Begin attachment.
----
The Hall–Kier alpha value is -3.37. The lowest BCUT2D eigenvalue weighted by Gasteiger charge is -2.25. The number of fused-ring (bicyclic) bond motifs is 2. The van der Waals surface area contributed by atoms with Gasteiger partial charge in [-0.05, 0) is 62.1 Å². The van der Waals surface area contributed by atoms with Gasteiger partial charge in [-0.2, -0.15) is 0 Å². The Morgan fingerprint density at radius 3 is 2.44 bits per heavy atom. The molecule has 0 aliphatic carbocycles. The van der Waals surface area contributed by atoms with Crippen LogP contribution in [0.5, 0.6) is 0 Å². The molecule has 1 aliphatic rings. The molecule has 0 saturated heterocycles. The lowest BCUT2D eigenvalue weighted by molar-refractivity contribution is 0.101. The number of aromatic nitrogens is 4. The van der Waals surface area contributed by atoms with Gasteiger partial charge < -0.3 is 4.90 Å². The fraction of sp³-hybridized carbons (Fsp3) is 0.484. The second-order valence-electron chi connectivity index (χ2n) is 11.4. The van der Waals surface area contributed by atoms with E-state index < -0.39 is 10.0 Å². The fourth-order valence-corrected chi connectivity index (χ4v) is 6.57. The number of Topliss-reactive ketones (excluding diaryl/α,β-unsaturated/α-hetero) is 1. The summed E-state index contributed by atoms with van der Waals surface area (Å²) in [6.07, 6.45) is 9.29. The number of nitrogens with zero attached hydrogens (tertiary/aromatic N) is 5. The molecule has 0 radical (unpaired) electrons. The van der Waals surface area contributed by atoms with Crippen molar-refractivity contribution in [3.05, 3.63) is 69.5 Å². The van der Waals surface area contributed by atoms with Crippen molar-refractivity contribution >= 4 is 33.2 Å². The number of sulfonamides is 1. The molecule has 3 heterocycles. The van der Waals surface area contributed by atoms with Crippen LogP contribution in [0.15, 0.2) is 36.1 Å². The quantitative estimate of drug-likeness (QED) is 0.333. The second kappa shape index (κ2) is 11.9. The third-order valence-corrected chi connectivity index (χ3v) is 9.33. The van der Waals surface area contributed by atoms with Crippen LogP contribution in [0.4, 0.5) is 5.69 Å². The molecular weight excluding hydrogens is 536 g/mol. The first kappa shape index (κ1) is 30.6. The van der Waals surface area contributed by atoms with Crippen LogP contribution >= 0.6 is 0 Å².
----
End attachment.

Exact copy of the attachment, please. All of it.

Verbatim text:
The Hall–Kier alpha value is -3.37. The lowest BCUT2D eigenvalue weighted by Gasteiger charge is -2.25. The number of fused-ring (bicyclic) bond motifs is 2. The van der Waals surface area contributed by atoms with Gasteiger partial charge in [-0.05, 0) is 62.1 Å². The van der Waals surface area contributed by atoms with Gasteiger partial charge in [-0.2, -0.15) is 0 Å². The Morgan fingerprint density at radius 3 is 2.44 bits per heavy atom. The molecule has 0 aliphatic carbocycles. The van der Waals surface area contributed by atoms with Crippen LogP contribution in [0.5, 0.6) is 0 Å². The molecule has 1 aliphatic rings. The molecule has 0 saturated heterocycles. The lowest BCUT2D eigenvalue weighted by molar-refractivity contribution is 0.101. The number of aromatic nitrogens is 4. The van der Waals surface area contributed by atoms with Gasteiger partial charge < -0.3 is 4.90 Å². The fraction of sp³-hybridized carbons (Fsp3) is 0.484. The second-order valence-electron chi connectivity index (χ2n) is 11.4. The van der Waals surface area contributed by atoms with E-state index < -0.39 is 10.0 Å². The fourth-order valence-corrected chi connectivity index (χ4v) is 6.57. The number of Topliss-reactive ketones (excluding diaryl/α,β-unsaturated/α-hetero) is 1. The summed E-state index contributed by atoms with van der Waals surface area (Å²) in [6.07, 6.45) is 9.29. The number of nitrogens with zero attached hydrogens (tertiary/aromatic N) is 5. The molecule has 0 radical (unpaired) electrons. The van der Waals surface area contributed by atoms with Crippen molar-refractivity contribution in [3.05, 3.63) is 69.5 Å². The van der Waals surface area contributed by atoms with Crippen molar-refractivity contribution >= 4 is 33.2 Å². The number of sulfonamides is 1. The molecule has 3 heterocycles. The van der Waals surface area contributed by atoms with Crippen LogP contribution in [0.15, 0.2) is 36.1 Å². The quantitative estimate of drug-likeness (QED) is 0.333. The second kappa shape index (κ2) is 11.9. The third-order valence-corrected chi connectivity index (χ3v) is 9.33. The van der Waals surface area contributed by atoms with Crippen LogP contribution in [0.4, 0.5) is 5.69 Å². The molecular weight excluding hydrogens is 536 g/mol. The first kappa shape index (κ1) is 30.6. The van der Waals surface area contributed by atoms with Crippen LogP contribution >= 0.6 is 0 Å².